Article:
Why Doesn’t Soap Work In Sea Water or Salt Water?

It’s one of life’s little ironies.

Sailors do hard, often dirty work, yet with all that water around they can’t bathe or wash their clothes with soap. Not with ordinary soap, anyway. There is a special soap called “sailors’ soap” that works in salt water. But first let’s see why the ordinary stuff doesn’t.

It will not surprise you to learn that seawater contains a lot of salt, sodium chloride. Averaged over the world’s oceans, every quart (liter) of seawater contains more than half a tablespoon (10 grams) of sodium chloride. It’s the sodium that messes up the soap, because soap must dissolve in water before it can do its job and it won’t dissolve well in water that contains a lot of sodium.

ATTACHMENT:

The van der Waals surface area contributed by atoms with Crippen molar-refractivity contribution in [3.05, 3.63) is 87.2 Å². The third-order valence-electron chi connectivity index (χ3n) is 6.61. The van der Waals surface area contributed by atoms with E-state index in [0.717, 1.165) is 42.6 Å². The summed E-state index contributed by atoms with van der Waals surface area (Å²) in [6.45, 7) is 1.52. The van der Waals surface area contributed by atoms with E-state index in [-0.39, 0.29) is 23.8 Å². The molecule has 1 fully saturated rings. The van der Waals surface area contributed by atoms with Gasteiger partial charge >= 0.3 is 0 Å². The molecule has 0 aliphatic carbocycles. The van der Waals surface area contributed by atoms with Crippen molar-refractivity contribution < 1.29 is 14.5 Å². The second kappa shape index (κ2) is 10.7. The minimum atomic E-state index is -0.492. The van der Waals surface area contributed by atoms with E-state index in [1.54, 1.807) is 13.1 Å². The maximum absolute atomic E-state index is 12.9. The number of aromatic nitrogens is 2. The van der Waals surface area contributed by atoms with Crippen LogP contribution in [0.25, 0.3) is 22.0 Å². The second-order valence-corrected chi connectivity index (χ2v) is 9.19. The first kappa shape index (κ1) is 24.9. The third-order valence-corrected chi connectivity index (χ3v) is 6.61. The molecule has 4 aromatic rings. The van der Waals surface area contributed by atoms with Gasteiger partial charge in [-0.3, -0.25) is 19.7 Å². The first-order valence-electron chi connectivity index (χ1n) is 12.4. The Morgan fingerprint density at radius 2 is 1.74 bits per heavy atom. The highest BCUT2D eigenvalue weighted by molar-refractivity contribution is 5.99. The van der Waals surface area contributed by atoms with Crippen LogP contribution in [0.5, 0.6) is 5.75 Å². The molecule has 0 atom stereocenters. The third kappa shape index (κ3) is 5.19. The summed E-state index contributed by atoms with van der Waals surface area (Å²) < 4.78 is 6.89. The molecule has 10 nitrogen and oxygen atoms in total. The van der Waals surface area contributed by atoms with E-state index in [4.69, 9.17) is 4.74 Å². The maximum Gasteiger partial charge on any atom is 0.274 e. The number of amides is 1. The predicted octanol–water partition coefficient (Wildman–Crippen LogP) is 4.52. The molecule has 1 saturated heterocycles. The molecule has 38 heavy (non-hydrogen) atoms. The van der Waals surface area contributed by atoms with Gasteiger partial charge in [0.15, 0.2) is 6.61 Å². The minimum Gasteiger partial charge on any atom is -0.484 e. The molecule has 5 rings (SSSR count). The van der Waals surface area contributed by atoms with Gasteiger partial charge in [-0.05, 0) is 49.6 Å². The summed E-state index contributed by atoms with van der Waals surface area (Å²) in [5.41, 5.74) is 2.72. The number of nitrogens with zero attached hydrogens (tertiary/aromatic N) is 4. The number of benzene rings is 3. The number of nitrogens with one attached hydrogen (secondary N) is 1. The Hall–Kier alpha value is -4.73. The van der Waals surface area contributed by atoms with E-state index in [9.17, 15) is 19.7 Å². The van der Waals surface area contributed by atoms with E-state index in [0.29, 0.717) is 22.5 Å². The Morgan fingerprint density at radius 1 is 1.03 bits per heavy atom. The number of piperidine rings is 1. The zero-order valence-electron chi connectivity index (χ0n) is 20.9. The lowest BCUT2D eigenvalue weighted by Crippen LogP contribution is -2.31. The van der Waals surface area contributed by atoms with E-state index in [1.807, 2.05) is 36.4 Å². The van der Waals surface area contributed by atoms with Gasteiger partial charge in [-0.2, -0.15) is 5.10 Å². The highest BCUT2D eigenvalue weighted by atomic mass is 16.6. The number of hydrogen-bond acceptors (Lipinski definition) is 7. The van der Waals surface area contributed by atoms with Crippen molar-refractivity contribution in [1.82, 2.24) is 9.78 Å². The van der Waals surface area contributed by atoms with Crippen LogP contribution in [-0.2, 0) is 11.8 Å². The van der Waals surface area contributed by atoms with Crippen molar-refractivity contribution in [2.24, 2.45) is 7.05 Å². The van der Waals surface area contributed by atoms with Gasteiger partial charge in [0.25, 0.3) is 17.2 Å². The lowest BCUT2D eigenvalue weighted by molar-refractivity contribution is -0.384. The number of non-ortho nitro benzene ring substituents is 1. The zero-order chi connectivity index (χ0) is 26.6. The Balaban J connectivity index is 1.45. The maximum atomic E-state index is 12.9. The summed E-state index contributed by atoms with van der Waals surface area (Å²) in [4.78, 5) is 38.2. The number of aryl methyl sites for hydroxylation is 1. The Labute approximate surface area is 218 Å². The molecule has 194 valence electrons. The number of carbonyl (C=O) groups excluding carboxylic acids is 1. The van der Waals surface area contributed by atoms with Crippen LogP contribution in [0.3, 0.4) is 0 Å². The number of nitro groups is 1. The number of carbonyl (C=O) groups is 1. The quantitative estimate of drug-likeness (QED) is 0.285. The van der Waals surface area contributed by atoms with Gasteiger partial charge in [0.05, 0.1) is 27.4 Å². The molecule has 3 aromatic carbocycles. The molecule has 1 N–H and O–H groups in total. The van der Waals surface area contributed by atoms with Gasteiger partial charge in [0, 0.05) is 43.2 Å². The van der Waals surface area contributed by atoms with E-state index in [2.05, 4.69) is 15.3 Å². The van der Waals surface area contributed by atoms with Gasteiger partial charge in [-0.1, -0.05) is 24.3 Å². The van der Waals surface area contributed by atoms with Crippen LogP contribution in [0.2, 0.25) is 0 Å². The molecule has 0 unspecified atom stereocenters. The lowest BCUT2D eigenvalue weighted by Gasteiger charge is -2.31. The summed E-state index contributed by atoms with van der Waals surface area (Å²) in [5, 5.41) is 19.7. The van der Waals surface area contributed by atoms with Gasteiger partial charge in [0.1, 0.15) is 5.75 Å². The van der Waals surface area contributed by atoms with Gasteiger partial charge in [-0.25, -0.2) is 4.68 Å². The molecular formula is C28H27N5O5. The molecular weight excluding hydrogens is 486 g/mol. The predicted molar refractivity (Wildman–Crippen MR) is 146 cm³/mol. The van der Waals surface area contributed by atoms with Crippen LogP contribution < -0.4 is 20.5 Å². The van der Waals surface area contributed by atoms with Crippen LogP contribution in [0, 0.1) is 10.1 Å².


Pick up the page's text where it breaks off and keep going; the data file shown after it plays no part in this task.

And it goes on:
Soap molecules are made of sodium atoms attached to long tails of what are known as fatty acids. The way soap works is that its fatty tail grabs on to the oily or greasy part of the dirt, while its sodium end drags it into the water. But if there are already too many sodium atoms in the water, the entry of still more of them in the form of soap molecules is inhibited.

In Techspeak, chemists refer to this situation as the common ion effect, because the sodium atoms, which are common to both the salt and the soap, are actually present as ions, or electrically charged atoms.

This means that a sodium-containing soap won’t dissolve enough in salt water to do its job of dragging sticky oil off the sailor and into the water, where it can be rinsed away.

But soaps don’t have to be made with sodium. Potassium is a very close chemical relative of sodium’s, and it too can combine with long fatty acid tails to make soap molecules. Compared with sodium, there is very little potassium in sea-water, so potassium soaps aren’t inhibited from dissolving.

So-called “sailors’ soap” is a potassium-based soap.